Memory - FALSE AND RECOVERED MEMORIES
The ability to store and later recall previously learned facts and experiences.
The brain's capacity to remember remains one of the least understood areas of science. What is understood is that memory is a process that occurs constantly and in varying stages. The memory process occurs in three stages: encoding, storage, and retrieval. Conditions present during each of these stages affect the quality of the memory, and breakdowns at any of these points can cause memory failure.
Stages of Memory
The first stage, encoding, is the reception by the brain of some physical input that is changed into a form that the memory accepts. When a person is introduced to someone new, for example, that person's name becomes a part of memory. Before information can be encoded, it first must be recognized and noted by the recipient. During the second stage, storage, learned facts or experiences are retained in either short-term or long-term memory. In the third, or retrieval, stage, memory allows the previously learned facts or experiences to be recalled. Each of these stages play an important role in both short-term and long-term memory, although it is believed they work differently depending on which memory is used.
As the term implies, short-term memory is used for items that need recall over short periods of time, sometimes as little as seconds. It is believed that short-term memories are encoded either visually or acoustically. Visual encoding is primary for recalling faces, places, and other visual experiences, while acoustic encoding is most important for verbal material. After looking up a number in a telephone book, for example, most people repeat the number to themselves several times before dialing the number. Rather than visualizing the written form of the numbers, the sound of the words becomes the means for recall. Experiments have demonstrated the importance of acoustic coding in the ability to recall lists of words or letters as well. When subjects were asked to recall a sequence of letters, those who made errors replaced the correct letter with a similarly sounding letter, for example "D" instead of "T."
Adequate operation of short-term memory is crucial when performing such everyday activities as reading or conversing. However, the capacity of short-term memory is quite limited. Studies have shown consistently that there is room in short-term memory for an average of seven items, plus or minus two (known as magic number seven). In experiments in which subjects are asked to recall a series of unrelated numbers or words, for example, some are able to recall nine and others only five, but most will recall seven words. As the list of things to be remembered increases, new items can displace previous items in the current list. Memory uses a process called "chunking" to increase the capacity of short-term memory. While most people still can use only seven "slots" of memory, facts or information can be grouped in meaningful ways to form a chunk of memory. These chunks of related items then act as one item within short-term memory.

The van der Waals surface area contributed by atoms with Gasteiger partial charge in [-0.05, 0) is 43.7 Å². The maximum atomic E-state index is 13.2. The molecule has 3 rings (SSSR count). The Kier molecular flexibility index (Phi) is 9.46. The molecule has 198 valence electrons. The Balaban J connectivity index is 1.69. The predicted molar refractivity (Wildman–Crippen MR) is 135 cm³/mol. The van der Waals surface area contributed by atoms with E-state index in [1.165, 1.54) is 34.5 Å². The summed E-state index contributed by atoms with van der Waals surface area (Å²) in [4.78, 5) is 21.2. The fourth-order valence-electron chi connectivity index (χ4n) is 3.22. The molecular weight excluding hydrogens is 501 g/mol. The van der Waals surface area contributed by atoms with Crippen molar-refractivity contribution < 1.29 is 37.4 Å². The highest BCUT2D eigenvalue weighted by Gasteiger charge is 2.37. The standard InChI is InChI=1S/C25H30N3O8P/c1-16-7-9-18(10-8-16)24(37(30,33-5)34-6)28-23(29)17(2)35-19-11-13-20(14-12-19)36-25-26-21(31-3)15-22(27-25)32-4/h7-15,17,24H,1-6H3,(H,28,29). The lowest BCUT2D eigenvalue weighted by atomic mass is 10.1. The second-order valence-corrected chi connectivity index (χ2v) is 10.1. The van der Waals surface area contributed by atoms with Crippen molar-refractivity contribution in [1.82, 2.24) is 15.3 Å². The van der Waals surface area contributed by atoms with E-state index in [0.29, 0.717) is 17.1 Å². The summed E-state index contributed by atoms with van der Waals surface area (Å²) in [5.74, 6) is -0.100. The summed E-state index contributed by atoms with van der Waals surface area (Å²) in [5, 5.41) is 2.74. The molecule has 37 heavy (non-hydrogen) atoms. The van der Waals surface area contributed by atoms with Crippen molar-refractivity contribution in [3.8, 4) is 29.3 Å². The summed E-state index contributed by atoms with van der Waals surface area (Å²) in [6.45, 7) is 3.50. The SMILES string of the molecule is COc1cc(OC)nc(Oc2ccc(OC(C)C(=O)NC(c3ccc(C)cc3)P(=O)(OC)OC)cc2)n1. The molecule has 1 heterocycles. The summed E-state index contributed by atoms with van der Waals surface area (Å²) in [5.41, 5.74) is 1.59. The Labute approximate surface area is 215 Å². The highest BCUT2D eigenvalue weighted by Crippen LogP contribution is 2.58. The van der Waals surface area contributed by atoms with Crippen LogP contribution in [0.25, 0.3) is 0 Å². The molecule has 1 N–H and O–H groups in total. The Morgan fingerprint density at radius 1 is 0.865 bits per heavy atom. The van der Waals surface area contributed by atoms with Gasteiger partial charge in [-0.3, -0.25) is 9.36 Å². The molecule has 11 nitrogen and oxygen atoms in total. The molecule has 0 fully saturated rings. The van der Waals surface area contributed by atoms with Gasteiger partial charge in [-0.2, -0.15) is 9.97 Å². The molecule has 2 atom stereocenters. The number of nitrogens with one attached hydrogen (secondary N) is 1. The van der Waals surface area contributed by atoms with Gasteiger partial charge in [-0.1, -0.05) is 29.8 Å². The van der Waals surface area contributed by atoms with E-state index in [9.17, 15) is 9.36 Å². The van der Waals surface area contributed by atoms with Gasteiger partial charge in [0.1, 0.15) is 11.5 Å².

Long-term memory contains information that has been stored for longer periods of time, ranging from a few minutes to a lifetime. When translating information for long-term memory, the brain uses meaning as a primary method for encoding. When attempting to recall a list of unrelated words, for instance, subjects often try to link the words in a sentence. The more the meaning of the information is elaborated, the more it will be recalled. Voices, odors, and tastes also are stored in long-term memory, which indicates that other means of encoding besides meaning, are also used. Items are regularly transferred back and forth from short-term to long-term memory. For example, rehearsing facts can transfer short-term memory into long-term. The chunking process in long-term memory can increase the capacity of short-term memory when various chunks of information are called upon to be used.
The breakdown in the retrieval of information from either memory can be the result of various factors, including interference, decay, or storage problems. In addition, researchers believe it is unlikely that all experiences or facts are stored in memory and thus are available for retrieval. Emotional factors, including anxiety, also contribute to memory failure in certain situations. Test anxiety, for example, may cause a student to forget factual information despite how well it has been learned. Amnesia, a partial or total loss of memory, may be caused by stroke, injury to the brain, surgery, alcohol dependence, encephalitis, and electroconvulsive therapy (ECT).
Many methods can be used to improve memory. Long-term memory may be improved using mnemonic, or memory-aiding, systems. One, the "method of loci" system, encourages an association between various images and unrelated words. The "key word" method of learning a foreign language links the pronunciation of a new word with a picture that corresponds to the sound of the word. Context is another powerful memory aid that recognizes that people recall more easily facts or events
FALSE AND RECOVERED MEMORIES